Alexei Ratmansky giải tỏa nỗi đau chiến tranh tại nhà hát Ballet

trong “Solitude”, tác phẩm xuất sắc, đầy ám ảnh ra mắt vào thứ Năm, nghệ sĩ lưu trú của Nhà hát Ballet Thành phố New York mang đến bức ảnh sống động

How does a body stand upright when the world is spinning around it? Or, worse, when that world is breaking down with such vehemence that the air seems to grow more toxic by the minute? In Alexei Ratmansky’s new ballet “Solitude,” dancers waver and buckle as inner and outer forces wreak havoc on their bodies. Within this stark, dark universe, set to music by Gustav Mahler, bodies live on the edge, leaning and bending (nghiêng và uốn) precariously as they fight for equilibrium (trạng thái cân bằng). They are disjointed, their body parts at odds with one another. Spines twist deeply, as if wringing out the torso (vắt kiệt thân mình) could also unleash the rawest pain.

Ratmansky’s latest ballet, his first as artist in residence at New York City Ballet, is about war — the devastating war in Ukraine, the country where Ratmansky grew up and where his parents still live. This month marks two years since the Russian invasion (xâm lăng), and there seems to be no end in sight.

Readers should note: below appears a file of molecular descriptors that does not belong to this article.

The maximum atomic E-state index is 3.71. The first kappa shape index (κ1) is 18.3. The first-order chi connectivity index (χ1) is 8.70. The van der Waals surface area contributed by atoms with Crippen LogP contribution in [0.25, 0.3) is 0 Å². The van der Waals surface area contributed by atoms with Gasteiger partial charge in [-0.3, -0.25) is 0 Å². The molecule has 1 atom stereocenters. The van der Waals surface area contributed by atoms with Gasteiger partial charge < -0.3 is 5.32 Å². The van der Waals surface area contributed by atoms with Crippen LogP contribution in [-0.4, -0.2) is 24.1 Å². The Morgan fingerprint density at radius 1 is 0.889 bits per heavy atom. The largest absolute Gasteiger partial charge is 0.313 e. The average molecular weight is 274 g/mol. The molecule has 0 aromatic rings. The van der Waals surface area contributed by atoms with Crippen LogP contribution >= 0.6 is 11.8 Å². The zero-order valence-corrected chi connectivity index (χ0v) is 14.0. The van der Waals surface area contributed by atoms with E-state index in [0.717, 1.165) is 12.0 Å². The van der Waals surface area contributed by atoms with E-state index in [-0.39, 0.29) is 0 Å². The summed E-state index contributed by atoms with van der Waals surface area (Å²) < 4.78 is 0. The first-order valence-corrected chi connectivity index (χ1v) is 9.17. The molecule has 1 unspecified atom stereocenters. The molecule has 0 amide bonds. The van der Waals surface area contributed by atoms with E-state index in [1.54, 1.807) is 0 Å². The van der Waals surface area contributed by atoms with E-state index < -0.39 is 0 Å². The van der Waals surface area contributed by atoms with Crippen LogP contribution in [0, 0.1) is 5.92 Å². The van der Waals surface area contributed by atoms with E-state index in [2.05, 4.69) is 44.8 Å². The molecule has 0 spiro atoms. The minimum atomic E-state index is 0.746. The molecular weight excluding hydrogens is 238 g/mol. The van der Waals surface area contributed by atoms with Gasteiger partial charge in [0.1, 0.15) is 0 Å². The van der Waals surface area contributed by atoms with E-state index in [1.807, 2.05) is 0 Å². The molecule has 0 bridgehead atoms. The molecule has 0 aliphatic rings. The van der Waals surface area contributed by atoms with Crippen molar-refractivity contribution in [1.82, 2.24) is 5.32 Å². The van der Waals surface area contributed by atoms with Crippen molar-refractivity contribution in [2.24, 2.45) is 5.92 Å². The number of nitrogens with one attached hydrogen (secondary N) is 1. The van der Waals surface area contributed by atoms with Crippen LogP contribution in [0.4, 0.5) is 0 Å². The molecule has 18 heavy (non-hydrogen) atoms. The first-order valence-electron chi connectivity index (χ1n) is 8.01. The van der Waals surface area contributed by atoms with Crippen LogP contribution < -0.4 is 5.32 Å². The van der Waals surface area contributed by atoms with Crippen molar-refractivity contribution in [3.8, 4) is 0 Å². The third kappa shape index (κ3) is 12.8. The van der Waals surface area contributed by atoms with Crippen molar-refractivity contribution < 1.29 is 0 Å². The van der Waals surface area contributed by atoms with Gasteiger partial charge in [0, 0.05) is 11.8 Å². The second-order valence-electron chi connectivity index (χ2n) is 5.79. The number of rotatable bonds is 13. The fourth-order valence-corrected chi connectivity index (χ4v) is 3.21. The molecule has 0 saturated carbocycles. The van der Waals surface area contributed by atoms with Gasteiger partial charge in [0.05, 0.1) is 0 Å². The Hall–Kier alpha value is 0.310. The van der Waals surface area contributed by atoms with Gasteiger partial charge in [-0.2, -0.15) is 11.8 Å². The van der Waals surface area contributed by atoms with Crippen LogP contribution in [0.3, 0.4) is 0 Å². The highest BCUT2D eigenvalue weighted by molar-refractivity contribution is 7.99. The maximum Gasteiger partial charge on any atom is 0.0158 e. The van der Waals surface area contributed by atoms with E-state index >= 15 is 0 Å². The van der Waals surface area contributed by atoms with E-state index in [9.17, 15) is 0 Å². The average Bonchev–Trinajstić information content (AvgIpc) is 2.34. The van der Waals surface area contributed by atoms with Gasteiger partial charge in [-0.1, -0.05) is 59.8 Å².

The motionless form of Gordon, wearing pants and a tight army-green turtleneck that calls to mind Ukraine’s president, Volodymyr Zelensky, is searing. Couples spring onto the stage from the opposite side, bursting across like fast-moving clouds. Pairs of dancers, each grasping a single hand, pull away until they break apart and then, just as quickly, conjoin with a partner’s back leg bent in an attitude position.

In this sharp program, City Ballet presents two ways of looking at war. Balanchine’s is explosive and, at times, victorious; Ratmansky’s is endless and harrowing. But this week in dance was remarkable for something else, too: the male solo. That is, a particular kind of male solo: understated, as airy as it is powerful.

In both Ratmansky’s “Solitude” and in “Brel,” a new work by Twyla Tharp currently at the Joyce Theater, the solos are major, each gleaming in individual ways. What they have in common is their sophistication and depth. They show what can be done with ballet steps while leaving behind any pomposity. These aren’t the kind of dances you interrupt with applause (ngắt bằng tràng pháo tay). You let them flow.

source: nytimes,

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